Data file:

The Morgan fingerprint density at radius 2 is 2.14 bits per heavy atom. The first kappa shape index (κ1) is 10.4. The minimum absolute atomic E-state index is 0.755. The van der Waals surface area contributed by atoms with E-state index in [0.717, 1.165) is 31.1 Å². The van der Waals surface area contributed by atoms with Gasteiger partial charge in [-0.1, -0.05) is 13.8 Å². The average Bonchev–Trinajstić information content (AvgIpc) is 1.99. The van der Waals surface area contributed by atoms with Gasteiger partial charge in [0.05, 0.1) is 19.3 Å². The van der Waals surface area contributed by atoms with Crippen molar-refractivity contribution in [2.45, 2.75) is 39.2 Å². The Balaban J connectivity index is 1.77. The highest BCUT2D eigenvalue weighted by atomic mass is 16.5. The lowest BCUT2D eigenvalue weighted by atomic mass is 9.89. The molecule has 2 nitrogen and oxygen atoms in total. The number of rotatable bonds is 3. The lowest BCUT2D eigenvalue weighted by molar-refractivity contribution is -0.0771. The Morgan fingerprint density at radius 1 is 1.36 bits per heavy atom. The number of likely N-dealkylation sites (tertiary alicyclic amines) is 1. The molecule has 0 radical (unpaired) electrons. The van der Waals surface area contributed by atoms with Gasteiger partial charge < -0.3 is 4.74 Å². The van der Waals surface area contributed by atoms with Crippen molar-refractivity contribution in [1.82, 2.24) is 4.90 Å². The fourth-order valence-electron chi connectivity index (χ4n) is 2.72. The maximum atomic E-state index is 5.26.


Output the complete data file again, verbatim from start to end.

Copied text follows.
The Morgan fingerprint density at radius 2 is 2.14 bits per heavy atom. The first kappa shape index (κ1) is 10.4. The minimum absolute atomic E-state index is 0.755. The van der Waals surface area contributed by atoms with E-state index in [0.717, 1.165) is 31.1 Å². The van der Waals surface area contributed by atoms with Gasteiger partial charge in [-0.1, -0.05) is 13.8 Å². The average Bonchev–Trinajstić information content (AvgIpc) is 1.99. The van der Waals surface area contributed by atoms with Gasteiger partial charge in [0.05, 0.1) is 19.3 Å². The van der Waals surface area contributed by atoms with Crippen molar-refractivity contribution in [2.45, 2.75) is 39.2 Å². The Balaban J connectivity index is 1.77. The highest BCUT2D eigenvalue weighted by atomic mass is 16.5. The lowest BCUT2D eigenvalue weighted by atomic mass is 9.89. The molecule has 2 nitrogen and oxygen atoms in total. The number of rotatable bonds is 3. The lowest BCUT2D eigenvalue weighted by molar-refractivity contribution is -0.0771. The Morgan fingerprint density at radius 1 is 1.36 bits per heavy atom. The number of likely N-dealkylation sites (tertiary alicyclic amines) is 1. The molecule has 0 radical (unpaired) electrons. The van der Waals surface area contributed by atoms with Gasteiger partial charge < -0.3 is 4.74 Å². The van der Waals surface area contributed by atoms with Crippen molar-refractivity contribution in [1.82, 2.24) is 4.90 Å². The fourth-order valence-electron chi connectivity index (χ4n) is 2.72. The maximum atomic E-state index is 5.26.